• The location of things on the course such as the hole, the putting green, the fairway, penalty areas, bunkers, or another player’s ball,
  • The distance from one point to another, or
  • The Rules.

 

Interpretation Advice/1 - Verbal Comments or Actions That Are Advice

Examples of when comments or actions are considered advice and are not allowed include:

  • A player makes a statement regarding club selection that was intended to be overheard by another player who had a similar stroke.
  • In individual stroke play, Player A, who has just holed out on the 7th hole, demonstrates to Player B, whose ball was just off the putting green, how to make the next stroke. Because Player B has not completed the hole, Player A gets the penalty on the 7th hole. But, if both Player A and Player B had completed the 7th hole, Player A gets the penalty on the 8th hole.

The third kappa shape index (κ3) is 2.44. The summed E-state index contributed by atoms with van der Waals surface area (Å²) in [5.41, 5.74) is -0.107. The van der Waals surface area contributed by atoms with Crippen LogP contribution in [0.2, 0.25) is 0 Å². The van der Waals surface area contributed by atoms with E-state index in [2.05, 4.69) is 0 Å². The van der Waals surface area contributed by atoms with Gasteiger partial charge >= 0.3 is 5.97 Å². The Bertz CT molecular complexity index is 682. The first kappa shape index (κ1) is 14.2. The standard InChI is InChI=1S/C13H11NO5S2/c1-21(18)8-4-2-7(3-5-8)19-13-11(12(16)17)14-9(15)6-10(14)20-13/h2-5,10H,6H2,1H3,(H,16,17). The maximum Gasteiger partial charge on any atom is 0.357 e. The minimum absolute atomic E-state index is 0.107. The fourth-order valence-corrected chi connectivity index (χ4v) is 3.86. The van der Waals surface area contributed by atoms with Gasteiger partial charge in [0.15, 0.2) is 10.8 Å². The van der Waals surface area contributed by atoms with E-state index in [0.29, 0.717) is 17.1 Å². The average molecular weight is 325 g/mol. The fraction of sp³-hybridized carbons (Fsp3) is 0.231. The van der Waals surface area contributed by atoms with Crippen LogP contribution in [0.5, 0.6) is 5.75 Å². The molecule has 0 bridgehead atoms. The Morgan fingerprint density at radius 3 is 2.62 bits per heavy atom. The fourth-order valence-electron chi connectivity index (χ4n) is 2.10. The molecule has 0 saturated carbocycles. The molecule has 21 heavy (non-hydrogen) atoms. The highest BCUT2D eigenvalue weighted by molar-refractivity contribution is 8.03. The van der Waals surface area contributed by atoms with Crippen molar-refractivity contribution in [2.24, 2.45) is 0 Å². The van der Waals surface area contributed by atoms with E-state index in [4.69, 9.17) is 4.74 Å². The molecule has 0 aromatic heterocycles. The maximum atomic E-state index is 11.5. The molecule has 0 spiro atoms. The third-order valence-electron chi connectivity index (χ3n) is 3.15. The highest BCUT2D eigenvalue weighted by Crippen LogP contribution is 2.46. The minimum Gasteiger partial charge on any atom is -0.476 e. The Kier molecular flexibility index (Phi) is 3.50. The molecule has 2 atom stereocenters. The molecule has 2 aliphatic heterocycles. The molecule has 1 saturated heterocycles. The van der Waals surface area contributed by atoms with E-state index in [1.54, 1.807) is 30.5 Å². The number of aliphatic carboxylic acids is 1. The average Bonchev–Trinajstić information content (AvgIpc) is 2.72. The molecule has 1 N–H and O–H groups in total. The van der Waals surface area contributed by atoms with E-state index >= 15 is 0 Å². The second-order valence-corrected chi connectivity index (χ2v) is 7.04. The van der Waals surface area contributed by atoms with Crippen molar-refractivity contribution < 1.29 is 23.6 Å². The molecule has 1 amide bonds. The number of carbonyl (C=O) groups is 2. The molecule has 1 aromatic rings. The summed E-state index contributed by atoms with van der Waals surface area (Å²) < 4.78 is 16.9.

• A player's ball is lying badly and the player is deliberating what action to take. Another player comments, "You have no shot at all. If I were you, I would decide to take unplayable ball relief." This comment is advice because it could have influenced the player in deciding how to play during a hole.
  • While a player is setting up to hit his or her shot over a large penalty area filled with water, another player in the group comments, "You know the wind is in your face and it's 250 yards to carry that water?"

Interpretation Advice/2 - Verbal Comments or Actions That Are Not Advice

Examples of comments or actions that are not advice include:

  • During play of the 6th hole, a player asks another player what club he or she used on the 4th hole that is a par-3 of similar length.